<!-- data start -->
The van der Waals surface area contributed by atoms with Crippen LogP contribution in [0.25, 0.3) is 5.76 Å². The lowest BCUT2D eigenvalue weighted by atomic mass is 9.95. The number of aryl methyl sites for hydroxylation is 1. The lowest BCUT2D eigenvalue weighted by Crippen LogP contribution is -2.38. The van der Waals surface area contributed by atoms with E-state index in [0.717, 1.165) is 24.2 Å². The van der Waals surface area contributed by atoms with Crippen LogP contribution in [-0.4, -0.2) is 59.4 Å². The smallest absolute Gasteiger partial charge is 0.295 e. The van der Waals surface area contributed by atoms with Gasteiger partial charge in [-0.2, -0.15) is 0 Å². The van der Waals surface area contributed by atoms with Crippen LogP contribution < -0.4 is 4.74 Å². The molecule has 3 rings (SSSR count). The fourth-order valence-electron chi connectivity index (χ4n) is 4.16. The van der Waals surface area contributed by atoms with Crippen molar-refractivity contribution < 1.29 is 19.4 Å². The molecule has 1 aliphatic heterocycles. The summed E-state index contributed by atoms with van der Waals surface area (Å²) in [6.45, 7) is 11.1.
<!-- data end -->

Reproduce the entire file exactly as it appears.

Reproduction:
The van der Waals surface area contributed by atoms with Crippen LogP contribution in [0.25, 0.3) is 5.76 Å². The lowest BCUT2D eigenvalue weighted by atomic mass is 9.95. The number of aryl methyl sites for hydroxylation is 1. The lowest BCUT2D eigenvalue weighted by Crippen LogP contribution is -2.38. The van der Waals surface area contributed by atoms with E-state index in [0.717, 1.165) is 24.2 Å². The van der Waals surface area contributed by atoms with Crippen LogP contribution in [-0.4, -0.2) is 59.4 Å². The smallest absolute Gasteiger partial charge is 0.295 e. The van der Waals surface area contributed by atoms with Gasteiger partial charge in [-0.2, -0.15) is 0 Å². The van der Waals surface area contributed by atoms with Crippen LogP contribution < -0.4 is 4.74 Å². The molecule has 3 rings (SSSR count). The fourth-order valence-electron chi connectivity index (χ4n) is 4.16. The van der Waals surface area contributed by atoms with Crippen molar-refractivity contribution < 1.29 is 19.4 Å². The molecule has 1 aliphatic heterocycles. The summed E-state index contributed by atoms with van der Waals surface area (Å²) in [6.45, 7) is 11.1.